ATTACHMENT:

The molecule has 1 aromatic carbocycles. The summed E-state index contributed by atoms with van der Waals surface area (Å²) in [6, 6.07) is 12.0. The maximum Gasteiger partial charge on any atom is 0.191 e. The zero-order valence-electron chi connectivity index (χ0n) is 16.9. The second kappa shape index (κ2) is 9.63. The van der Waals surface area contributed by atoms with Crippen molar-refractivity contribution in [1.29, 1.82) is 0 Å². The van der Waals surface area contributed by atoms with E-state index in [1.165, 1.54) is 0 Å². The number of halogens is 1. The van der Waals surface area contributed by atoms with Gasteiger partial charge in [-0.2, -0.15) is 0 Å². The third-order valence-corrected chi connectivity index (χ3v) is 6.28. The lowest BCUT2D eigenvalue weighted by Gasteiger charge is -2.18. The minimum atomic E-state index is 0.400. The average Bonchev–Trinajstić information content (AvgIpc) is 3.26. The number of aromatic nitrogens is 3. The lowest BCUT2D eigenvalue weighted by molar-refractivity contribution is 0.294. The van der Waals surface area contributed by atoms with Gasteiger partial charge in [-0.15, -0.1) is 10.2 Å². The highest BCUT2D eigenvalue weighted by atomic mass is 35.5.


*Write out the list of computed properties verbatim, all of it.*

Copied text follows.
The molecule has 1 aromatic carbocycles. The summed E-state index contributed by atoms with van der Waals surface area (Å²) in [6, 6.07) is 12.0. The maximum Gasteiger partial charge on any atom is 0.191 e. The zero-order valence-electron chi connectivity index (χ0n) is 16.9. The second kappa shape index (κ2) is 9.63. The van der Waals surface area contributed by atoms with Crippen molar-refractivity contribution in [1.29, 1.82) is 0 Å². The van der Waals surface area contributed by atoms with E-state index in [1.165, 1.54) is 0 Å². The number of halogens is 1. The van der Waals surface area contributed by atoms with Gasteiger partial charge in [-0.2, -0.15) is 0 Å². The third-order valence-corrected chi connectivity index (χ3v) is 6.28. The lowest BCUT2D eigenvalue weighted by Gasteiger charge is -2.18. The minimum atomic E-state index is 0.400. The average Bonchev–Trinajstić information content (AvgIpc) is 3.26. The number of aromatic nitrogens is 3. The lowest BCUT2D eigenvalue weighted by molar-refractivity contribution is 0.294. The van der Waals surface area contributed by atoms with Gasteiger partial charge in [-0.15, -0.1) is 10.2 Å². The highest BCUT2D eigenvalue weighted by atomic mass is 35.5.